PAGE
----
[e]xcept where fraud is involved, no action by any person in contract, tort, or otherwise to recover damages for any injury to property, real or personal, or for bodily injury or wrongful death, arising out of the defective and unsafe condition of an improvement to real property, nor any action for contribution or indemnity for damages sustained on account of the injury, shall be brought against any person performing or furnishing the design, planning, supervision, materials, or observation of construction or construction of the improvement to real property or against the owner of the real property more than two years after discovery of the injury * * * .


Minn. Stat. § 541.051, subd. 1(a).  The legislative purpose of enacting section 541.051 was

to eliminate suits against architects, designers and contractors who have completed the work, turned the improvement to real property over to the owners, and no longer have any interest or control in it. 


Red Wing Motel Investors v. Red Wing Fire Dept., 552 N.W.2d 295, 297 (Minn. App. 1996) (quoting Sartori v. Harnischfeger Corp., 432 N.W.2d 448, 454 (Minn. 1988)), review denied (Minn. Oct. 29, 1996).  Accordingly, Minn. Stat. § 541.051 applies where the owner sues the contractor because a defective and unsafe condition arose on the property due to negligence or breach of some contractual duty under the original construction contract.  See Greenbrier v. Keller Inv., Inc., 409 N.W.2d 519, 523 (Minn. App. 1987) (section 541.051 covers “actions sounding in contract or in warranty, based on defective workmanship and brought by an owner against his architect or contractor.” (quotation omitted)).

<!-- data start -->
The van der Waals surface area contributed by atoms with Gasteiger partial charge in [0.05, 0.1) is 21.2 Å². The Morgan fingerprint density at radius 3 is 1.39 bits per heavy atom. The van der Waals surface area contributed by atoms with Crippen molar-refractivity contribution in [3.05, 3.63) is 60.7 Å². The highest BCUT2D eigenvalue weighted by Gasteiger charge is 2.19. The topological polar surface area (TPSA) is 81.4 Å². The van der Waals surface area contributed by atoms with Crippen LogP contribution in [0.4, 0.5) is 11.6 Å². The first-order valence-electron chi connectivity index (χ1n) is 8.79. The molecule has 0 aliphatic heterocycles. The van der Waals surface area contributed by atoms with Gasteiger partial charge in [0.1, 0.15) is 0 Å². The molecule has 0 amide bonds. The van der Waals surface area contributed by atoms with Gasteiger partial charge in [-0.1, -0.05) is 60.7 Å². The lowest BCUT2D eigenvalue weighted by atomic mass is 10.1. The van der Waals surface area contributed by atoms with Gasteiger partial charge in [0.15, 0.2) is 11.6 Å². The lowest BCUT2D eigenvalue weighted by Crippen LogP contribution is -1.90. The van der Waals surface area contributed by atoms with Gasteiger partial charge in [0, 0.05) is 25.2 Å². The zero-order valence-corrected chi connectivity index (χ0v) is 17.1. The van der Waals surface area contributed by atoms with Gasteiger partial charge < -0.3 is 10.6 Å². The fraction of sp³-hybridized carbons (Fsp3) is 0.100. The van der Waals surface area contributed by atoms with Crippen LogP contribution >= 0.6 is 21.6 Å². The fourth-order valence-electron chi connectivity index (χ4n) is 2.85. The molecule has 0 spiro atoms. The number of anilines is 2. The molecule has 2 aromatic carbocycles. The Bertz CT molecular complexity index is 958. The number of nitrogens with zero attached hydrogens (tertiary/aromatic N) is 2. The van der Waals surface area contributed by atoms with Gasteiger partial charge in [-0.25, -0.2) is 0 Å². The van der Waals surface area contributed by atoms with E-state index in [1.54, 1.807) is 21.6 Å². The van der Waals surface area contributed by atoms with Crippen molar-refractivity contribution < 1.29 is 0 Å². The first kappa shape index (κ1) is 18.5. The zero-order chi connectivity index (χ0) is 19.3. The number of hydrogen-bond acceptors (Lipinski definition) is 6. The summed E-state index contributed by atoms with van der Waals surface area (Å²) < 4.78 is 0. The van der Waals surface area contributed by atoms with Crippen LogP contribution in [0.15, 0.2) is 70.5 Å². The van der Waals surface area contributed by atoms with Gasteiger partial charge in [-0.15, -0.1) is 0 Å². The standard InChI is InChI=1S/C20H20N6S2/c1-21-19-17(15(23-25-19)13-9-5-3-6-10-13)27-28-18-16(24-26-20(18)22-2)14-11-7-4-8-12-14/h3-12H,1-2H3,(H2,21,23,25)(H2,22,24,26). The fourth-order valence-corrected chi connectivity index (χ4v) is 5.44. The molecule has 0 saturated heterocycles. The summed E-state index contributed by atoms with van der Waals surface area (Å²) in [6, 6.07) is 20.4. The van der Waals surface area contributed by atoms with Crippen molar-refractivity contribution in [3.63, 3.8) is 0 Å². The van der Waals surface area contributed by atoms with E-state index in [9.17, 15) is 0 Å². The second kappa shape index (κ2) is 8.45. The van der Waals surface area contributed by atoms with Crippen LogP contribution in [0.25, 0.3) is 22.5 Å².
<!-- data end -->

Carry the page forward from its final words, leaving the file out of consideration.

Because the parties do not dispute that the problems with stucco resulted in both defective and unsafe conditions, and because Minn. Stat. § 541.051 applies to actions based on breach of contract, the Hernicks’ claims would have been precluded by a two-year statute of limitations had they sued based on the original construction contract.  However, this action arose out of the settlement agreement entered into by the Hernicks and Verhasselt on November 9, 1998, in which Verhasselt specifically promised to resolve “[i]ssues of stucco application, stucco cracking and its relation to house movement.”  This new promise, albeit related to the original construction contract, was a contract to fix the agreed-upon defects resulting from the original contract to construct the Hernicks’ home; and the Hernicks’ suit was an action for breach of the promise to fix those defects, not an action for damages arising out the “defective and unsafe condition.”  Under these circumstances, we conclude that the applicable limitations period is six years under Minn. Stat. § 541.05 (2000) (prescribing limitation to action in contract or other obligation), not two years as contemplated by Minn. Stat. § 541.051 (prescribing limitation to action for damages resulting from defective and unsafe condition from improvement to real property).  Because the limitation period begins to run against a cause of action when it accrues, in a breach-of-contract case the limitation period begins to run at the time of the breach.  Bachertz v. Hayes-Lucas Lumber Co., 201 Minn. 171, 176, 275 N.W. 694, 697 (1937).  Verhasselt allegedly breached the settlement agreement in the spring of 1999, less than two years before the commencement of the action in January 2001.  Under the six-year limitation period, therefore, the lawsuit was timely filed and summary judgment in favor of Verhasselt and Olson was erroneously granted.